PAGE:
The territory has a truly diverse tourism offer, from long white-sand beaches at the coast to inland reference spas [65]. The region boasts fortresses, churches, and diverse architectural styles that highlight its cultural heritage. Its gastronomic offerings cater to all tastes, while its wines offer unique flavors. The traditions and customs of the local communities add richness to the tourism experience. To enhance tourism, geotourism proposals can be introduced (such as Heritage Routes [66]), highlighting the region’s natural wonders and geological features. This would attract visitors year-round, providing an unforgettable experience.
Following the UNESCO requirements of self-evaluation [55], a first preliminary assessment of the six selected geoheritage resources here presented support the idea that the territory of the “Atlantic Geopark” project displays the required features and contributes actively to the UGGp mission: geoconservation, geoeducation, and geotourism.

7. Conclusions

This work identifies and characterizes some important features of the project “Atlantic Geopark” currently underway, addressing a future application to the Global Geopark Network. It involves six municipalities of central littoral and rural Portugal (Cantanhede, Figueira da Foz, Mealhada, Mira, Montemor-o-Velho, and Penacova) in a total area of 1452 km2 and 60 km of coastal line. Six geological sites were selected (one per municipality), aiming at tellingthe geological history of the Western Iberian Margin since the Early Paleozoic, which includes the closing of the Rheic Ocean, the breakup of Pangea, and the opening of the North Atlantic Ocean. The itinerary provided in this document—the Oceans Route—offers a comprehensive overview of the geological events that have occurred in the past 600 million years within the specified territory. Additionally, it showcases the diverse range of geological features found in the area, including global significant geological heritage sites. Furthermore, it emphasizes the close connection between the natural and cultural aspects of the region, making it an ideal resource for educational purposes and attracting tourists.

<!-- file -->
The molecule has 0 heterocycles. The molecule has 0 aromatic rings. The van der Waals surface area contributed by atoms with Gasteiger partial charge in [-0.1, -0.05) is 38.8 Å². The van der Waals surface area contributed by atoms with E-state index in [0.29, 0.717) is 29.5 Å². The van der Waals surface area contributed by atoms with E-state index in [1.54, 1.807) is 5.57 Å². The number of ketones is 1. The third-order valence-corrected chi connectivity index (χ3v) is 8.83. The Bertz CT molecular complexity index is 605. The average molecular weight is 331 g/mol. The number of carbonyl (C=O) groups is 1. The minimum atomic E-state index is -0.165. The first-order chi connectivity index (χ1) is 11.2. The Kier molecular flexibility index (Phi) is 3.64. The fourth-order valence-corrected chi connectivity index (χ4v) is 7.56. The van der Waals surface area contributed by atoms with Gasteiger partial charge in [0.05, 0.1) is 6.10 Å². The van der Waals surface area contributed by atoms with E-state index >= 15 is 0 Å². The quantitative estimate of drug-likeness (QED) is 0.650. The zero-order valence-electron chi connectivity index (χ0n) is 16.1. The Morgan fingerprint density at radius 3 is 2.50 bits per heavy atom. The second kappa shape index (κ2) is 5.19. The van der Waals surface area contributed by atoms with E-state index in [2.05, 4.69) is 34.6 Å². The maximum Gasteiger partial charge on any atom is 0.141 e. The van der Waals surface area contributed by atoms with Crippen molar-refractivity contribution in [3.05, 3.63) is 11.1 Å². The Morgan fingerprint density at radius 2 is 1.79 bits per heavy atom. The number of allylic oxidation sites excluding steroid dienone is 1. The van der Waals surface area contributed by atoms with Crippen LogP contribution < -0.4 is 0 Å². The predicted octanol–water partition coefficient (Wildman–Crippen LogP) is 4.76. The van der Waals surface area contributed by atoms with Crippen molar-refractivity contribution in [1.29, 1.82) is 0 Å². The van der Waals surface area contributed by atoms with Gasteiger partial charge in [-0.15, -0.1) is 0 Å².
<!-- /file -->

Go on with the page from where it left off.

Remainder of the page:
Based on the aforementioned circumstances, it is evident that all the prerequisites are fulfilled for this region to undertake and execute an application aimed at seeking recognition as a UNESCO Global Geopark.

Author Contributions

Conceptualization, S.C.C. and M.H.H.; methodology, S.C.C., M.H.H. and A.A.S.; validation and investigation, M.H.H., N.M.V., E.M.R.-G. and A.A.S.; writing—original draft preparation, S.C.C. and M.H.H.; writing—review and editing, S.C.C., M.H.H., E.M.R.-G., N.M.V. and A.A.S.; supervision, M.H.H. and A.A.S.; project administration, N.M.V. All authors have read and agreed to the published version of the manuscript.


This study was supported by (i) University of Trás-os-Montes e Alto Douro/Geosciences Center with a Research Grant [BI/UTAD/96/2021], (ii) Portuguese funds from Fundação para a Ciência e a Tecnologia, I.P. (Portugal) in the frame of UIDB/00073/2020 (; accessed on 12 March 2024) and the UIDP/00073/2020 (; accessed on 12 March 2024) projects of the I & D unit of Geosciences Center (CGEO). This research is a contribution of the UNESCO Chair in “Geoparks, Sustainable Regional Development and Healthy Lifestyles” of the University of Trás-os-Montes e Alto Douro (Portugal), for the activities of the Portuguese National Committee for the International Geosciences Program of UNESCO (IGCP).


The authors are grateful to Patrícia João for the discussion concerning curricular issues/abilities, and to Gustavo Gonçalves Garcia for all the help with the figures. The authors also thank the two anonymous reviewers for their comments and suggestions.

Conflicts of Interest

The authors declare no conflicts of interest.


  1. Carcavilla, L.; López-Martínez, J.; Durán, J.J. Patrimonio Geológico y Geodiversidad: Investigación, Conservación, Gestión y Relación Con Los Espácios Naturales Protegidos, 1st ed.; Instituto Geológico y Minero de España: Madrid, Spain, 2007; p. 360. [Google Scholar]
  2. Cairncross, B. The national heritage resource act (1999): Can legislation protect South Africa’s rare geoheritage resources? Resour. Policy 2011, 36, 204–2013. [Google Scholar] [CrossRef]
  3. Ruban, D.A.; Mikhailenko, A.V.; Yashalova, N.M. Valuable geoheritage resources: Potential versus exploitation. Resour. Policy 2022, 77, 102665. [Google Scholar] [CrossRef]
  4. Sallam, E.S.; Ruban, D.A.; Ermolaev, V.A. Geoheritage resources and new direction of infrastructural growth in Egypt: From geosite assessment to policy development. Resour. Policy 2022, 79, 103127. [Google Scholar] [CrossRef]
  5. UNESCO Global Geoparks. Available online: (accessed on 14 January 2024).
  6. Guidelines and Criteria for National Geoparks seeking UNESCO’s Assistance to join the Global Geoparks Network. Available online: (accessed on 14 January 2024).
  7. Guidelines for the Assessment of the International Significance of Geological Heritage in UNESCO Global Geopark Applications. Available online: (accessed on 14 January 2024).